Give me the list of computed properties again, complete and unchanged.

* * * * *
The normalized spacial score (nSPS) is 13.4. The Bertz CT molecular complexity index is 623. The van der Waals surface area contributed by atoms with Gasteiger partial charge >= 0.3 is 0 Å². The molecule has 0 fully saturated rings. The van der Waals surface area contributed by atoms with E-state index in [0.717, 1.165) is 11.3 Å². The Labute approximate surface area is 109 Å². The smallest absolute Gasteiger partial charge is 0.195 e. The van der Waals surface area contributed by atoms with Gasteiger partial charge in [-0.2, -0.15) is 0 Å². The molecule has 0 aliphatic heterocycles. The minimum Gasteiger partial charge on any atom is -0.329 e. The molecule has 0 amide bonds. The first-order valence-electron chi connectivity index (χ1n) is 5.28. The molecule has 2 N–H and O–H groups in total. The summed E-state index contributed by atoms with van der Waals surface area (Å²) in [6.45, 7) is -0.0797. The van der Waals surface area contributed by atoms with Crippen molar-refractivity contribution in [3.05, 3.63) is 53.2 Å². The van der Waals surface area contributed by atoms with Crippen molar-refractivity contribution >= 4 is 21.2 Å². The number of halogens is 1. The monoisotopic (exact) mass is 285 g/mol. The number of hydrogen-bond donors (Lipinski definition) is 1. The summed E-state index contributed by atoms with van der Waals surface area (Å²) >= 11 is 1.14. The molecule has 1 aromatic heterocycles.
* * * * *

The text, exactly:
The normalized spacial score (nSPS) is 13.4. The Bertz CT molecular complexity index is 623. The van der Waals surface area contributed by atoms with Gasteiger partial charge >= 0.3 is 0 Å². The molecule has 0 fully saturated rings. The van der Waals surface area contributed by atoms with E-state index in [0.717, 1.165) is 11.3 Å². The Labute approximate surface area is 109 Å². The smallest absolute Gasteiger partial charge is 0.195 e. The van der Waals surface area contributed by atoms with Gasteiger partial charge in [-0.2, -0.15) is 0 Å². The molecule has 0 aliphatic heterocycles. The minimum Gasteiger partial charge on any atom is -0.329 e. The molecule has 0 amide bonds. The first-order valence-electron chi connectivity index (χ1n) is 5.28. The molecule has 2 N–H and O–H groups in total. The summed E-state index contributed by atoms with van der Waals surface area (Å²) in [6.45, 7) is -0.0797. The van der Waals surface area contributed by atoms with Crippen molar-refractivity contribution in [3.05, 3.63) is 53.2 Å². The van der Waals surface area contributed by atoms with Crippen molar-refractivity contribution >= 4 is 21.2 Å². The number of halogens is 1. The monoisotopic (exact) mass is 285 g/mol. The number of hydrogen-bond donors (Lipinski definition) is 1. The summed E-state index contributed by atoms with van der Waals surface area (Å²) >= 11 is 1.14. The molecule has 1 aromatic heterocycles.